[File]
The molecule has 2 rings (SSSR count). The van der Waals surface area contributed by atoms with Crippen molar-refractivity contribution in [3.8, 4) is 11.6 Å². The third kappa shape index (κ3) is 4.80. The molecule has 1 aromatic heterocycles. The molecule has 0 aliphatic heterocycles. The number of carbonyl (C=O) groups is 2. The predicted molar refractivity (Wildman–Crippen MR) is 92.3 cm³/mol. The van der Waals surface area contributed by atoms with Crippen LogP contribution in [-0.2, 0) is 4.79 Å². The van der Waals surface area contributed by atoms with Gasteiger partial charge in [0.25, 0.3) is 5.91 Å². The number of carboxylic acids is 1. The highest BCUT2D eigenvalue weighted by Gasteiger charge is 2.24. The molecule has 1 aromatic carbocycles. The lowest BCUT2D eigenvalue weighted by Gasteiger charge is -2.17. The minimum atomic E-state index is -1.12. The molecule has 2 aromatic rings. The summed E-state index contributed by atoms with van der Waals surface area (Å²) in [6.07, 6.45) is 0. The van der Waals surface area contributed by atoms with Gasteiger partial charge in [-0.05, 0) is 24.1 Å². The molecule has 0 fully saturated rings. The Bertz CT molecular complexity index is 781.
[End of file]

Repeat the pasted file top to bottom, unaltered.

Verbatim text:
The molecule has 2 rings (SSSR count). The van der Waals surface area contributed by atoms with Crippen molar-refractivity contribution in [3.8, 4) is 11.6 Å². The third kappa shape index (κ3) is 4.80. The molecule has 1 aromatic heterocycles. The molecule has 0 aliphatic heterocycles. The number of carbonyl (C=O) groups is 2. The predicted molar refractivity (Wildman–Crippen MR) is 92.3 cm³/mol. The van der Waals surface area contributed by atoms with Crippen LogP contribution in [-0.2, 0) is 4.79 Å². The van der Waals surface area contributed by atoms with Gasteiger partial charge in [0.25, 0.3) is 5.91 Å². The number of carboxylic acids is 1. The highest BCUT2D eigenvalue weighted by Gasteiger charge is 2.24. The molecule has 1 aromatic carbocycles. The lowest BCUT2D eigenvalue weighted by Gasteiger charge is -2.17. The minimum atomic E-state index is -1.12. The molecule has 2 aromatic rings. The summed E-state index contributed by atoms with van der Waals surface area (Å²) in [6.07, 6.45) is 0. The van der Waals surface area contributed by atoms with Gasteiger partial charge in [-0.05, 0) is 24.1 Å². The molecule has 0 fully saturated rings. The Bertz CT molecular complexity index is 781.